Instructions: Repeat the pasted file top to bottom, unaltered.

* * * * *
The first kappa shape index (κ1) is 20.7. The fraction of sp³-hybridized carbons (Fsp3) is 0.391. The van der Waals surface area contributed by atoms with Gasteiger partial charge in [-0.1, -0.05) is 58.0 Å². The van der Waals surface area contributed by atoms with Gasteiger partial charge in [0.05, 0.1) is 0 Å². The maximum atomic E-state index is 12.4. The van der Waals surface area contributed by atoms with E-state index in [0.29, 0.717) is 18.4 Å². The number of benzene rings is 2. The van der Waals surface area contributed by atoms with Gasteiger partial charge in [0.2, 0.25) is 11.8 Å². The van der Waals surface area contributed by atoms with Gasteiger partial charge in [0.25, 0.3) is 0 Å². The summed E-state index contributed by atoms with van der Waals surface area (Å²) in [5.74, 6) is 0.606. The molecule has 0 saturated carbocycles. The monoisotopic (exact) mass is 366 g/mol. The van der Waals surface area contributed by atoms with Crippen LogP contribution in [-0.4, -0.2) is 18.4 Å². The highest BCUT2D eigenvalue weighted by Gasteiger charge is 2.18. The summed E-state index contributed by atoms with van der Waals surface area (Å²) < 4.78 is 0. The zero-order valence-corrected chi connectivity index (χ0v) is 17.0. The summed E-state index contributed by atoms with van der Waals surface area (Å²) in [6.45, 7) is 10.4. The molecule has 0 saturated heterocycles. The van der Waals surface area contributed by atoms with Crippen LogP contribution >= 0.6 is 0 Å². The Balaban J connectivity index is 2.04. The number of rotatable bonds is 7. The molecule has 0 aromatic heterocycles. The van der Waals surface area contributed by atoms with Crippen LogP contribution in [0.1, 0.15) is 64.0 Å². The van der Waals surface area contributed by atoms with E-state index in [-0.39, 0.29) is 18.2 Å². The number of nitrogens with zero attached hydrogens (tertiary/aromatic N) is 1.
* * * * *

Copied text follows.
The first kappa shape index (κ1) is 20.7. The fraction of sp³-hybridized carbons (Fsp3) is 0.391. The van der Waals surface area contributed by atoms with Gasteiger partial charge in [-0.1, -0.05) is 58.0 Å². The van der Waals surface area contributed by atoms with Gasteiger partial charge in [0.05, 0.1) is 0 Å². The maximum atomic E-state index is 12.4. The van der Waals surface area contributed by atoms with E-state index in [0.29, 0.717) is 18.4 Å². The number of benzene rings is 2. The van der Waals surface area contributed by atoms with Gasteiger partial charge in [0.2, 0.25) is 11.8 Å². The van der Waals surface area contributed by atoms with Gasteiger partial charge in [0.25, 0.3) is 0 Å². The summed E-state index contributed by atoms with van der Waals surface area (Å²) in [5.74, 6) is 0.606. The molecule has 0 saturated carbocycles. The monoisotopic (exact) mass is 366 g/mol. The van der Waals surface area contributed by atoms with Crippen LogP contribution in [-0.4, -0.2) is 18.4 Å². The highest BCUT2D eigenvalue weighted by Gasteiger charge is 2.18. The summed E-state index contributed by atoms with van der Waals surface area (Å²) < 4.78 is 0. The zero-order valence-corrected chi connectivity index (χ0v) is 17.0. The summed E-state index contributed by atoms with van der Waals surface area (Å²) in [6.45, 7) is 10.4. The molecule has 0 saturated heterocycles. The van der Waals surface area contributed by atoms with Crippen LogP contribution >= 0.6 is 0 Å². The Balaban J connectivity index is 2.04. The number of rotatable bonds is 7. The molecule has 0 aromatic heterocycles. The van der Waals surface area contributed by atoms with Crippen LogP contribution in [0.1, 0.15) is 64.0 Å². The van der Waals surface area contributed by atoms with E-state index in [-0.39, 0.29) is 18.2 Å². The number of nitrogens with zero attached hydrogens (tertiary/aromatic N) is 1.